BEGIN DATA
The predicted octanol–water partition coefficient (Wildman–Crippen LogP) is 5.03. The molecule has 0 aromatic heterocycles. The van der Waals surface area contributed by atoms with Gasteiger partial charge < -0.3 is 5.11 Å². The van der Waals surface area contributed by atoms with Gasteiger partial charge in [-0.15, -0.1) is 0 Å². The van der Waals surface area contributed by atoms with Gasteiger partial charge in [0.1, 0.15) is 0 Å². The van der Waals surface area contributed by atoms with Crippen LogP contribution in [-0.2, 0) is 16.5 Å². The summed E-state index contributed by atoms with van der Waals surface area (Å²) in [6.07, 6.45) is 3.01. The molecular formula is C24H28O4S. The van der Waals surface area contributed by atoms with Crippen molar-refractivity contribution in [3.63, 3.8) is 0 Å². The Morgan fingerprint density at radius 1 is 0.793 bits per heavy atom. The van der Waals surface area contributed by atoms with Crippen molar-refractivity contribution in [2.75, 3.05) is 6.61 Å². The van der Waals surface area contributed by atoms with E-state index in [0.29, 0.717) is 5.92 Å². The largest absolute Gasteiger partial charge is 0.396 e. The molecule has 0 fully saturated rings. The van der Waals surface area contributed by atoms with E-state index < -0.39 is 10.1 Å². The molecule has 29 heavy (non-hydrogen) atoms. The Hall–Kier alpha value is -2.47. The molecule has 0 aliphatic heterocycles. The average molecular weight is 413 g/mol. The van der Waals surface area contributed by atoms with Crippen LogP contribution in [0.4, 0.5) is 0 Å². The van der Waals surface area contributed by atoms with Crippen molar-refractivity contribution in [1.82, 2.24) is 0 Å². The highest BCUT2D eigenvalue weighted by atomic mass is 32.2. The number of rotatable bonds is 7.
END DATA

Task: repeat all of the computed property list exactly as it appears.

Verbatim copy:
The predicted octanol–water partition coefficient (Wildman–Crippen LogP) is 5.03. The molecule has 0 aromatic heterocycles. The van der Waals surface area contributed by atoms with Gasteiger partial charge < -0.3 is 5.11 Å². The van der Waals surface area contributed by atoms with Gasteiger partial charge in [-0.15, -0.1) is 0 Å². The van der Waals surface area contributed by atoms with Gasteiger partial charge in [0.1, 0.15) is 0 Å². The van der Waals surface area contributed by atoms with Crippen LogP contribution in [-0.2, 0) is 16.5 Å². The summed E-state index contributed by atoms with van der Waals surface area (Å²) in [6.07, 6.45) is 3.01. The molecular formula is C24H28O4S. The van der Waals surface area contributed by atoms with Crippen molar-refractivity contribution in [3.63, 3.8) is 0 Å². The Morgan fingerprint density at radius 1 is 0.793 bits per heavy atom. The van der Waals surface area contributed by atoms with Crippen molar-refractivity contribution in [2.75, 3.05) is 6.61 Å². The van der Waals surface area contributed by atoms with E-state index in [0.29, 0.717) is 5.92 Å². The largest absolute Gasteiger partial charge is 0.396 e. The molecule has 0 fully saturated rings. The van der Waals surface area contributed by atoms with E-state index < -0.39 is 10.1 Å². The molecule has 29 heavy (non-hydrogen) atoms. The Hall–Kier alpha value is -2.47. The molecule has 0 aliphatic heterocycles. The average molecular weight is 413 g/mol. The van der Waals surface area contributed by atoms with Crippen LogP contribution in [0.4, 0.5) is 0 Å². The van der Waals surface area contributed by atoms with Crippen molar-refractivity contribution in [1.82, 2.24) is 0 Å². The highest BCUT2D eigenvalue weighted by atomic mass is 32.2. The number of rotatable bonds is 7.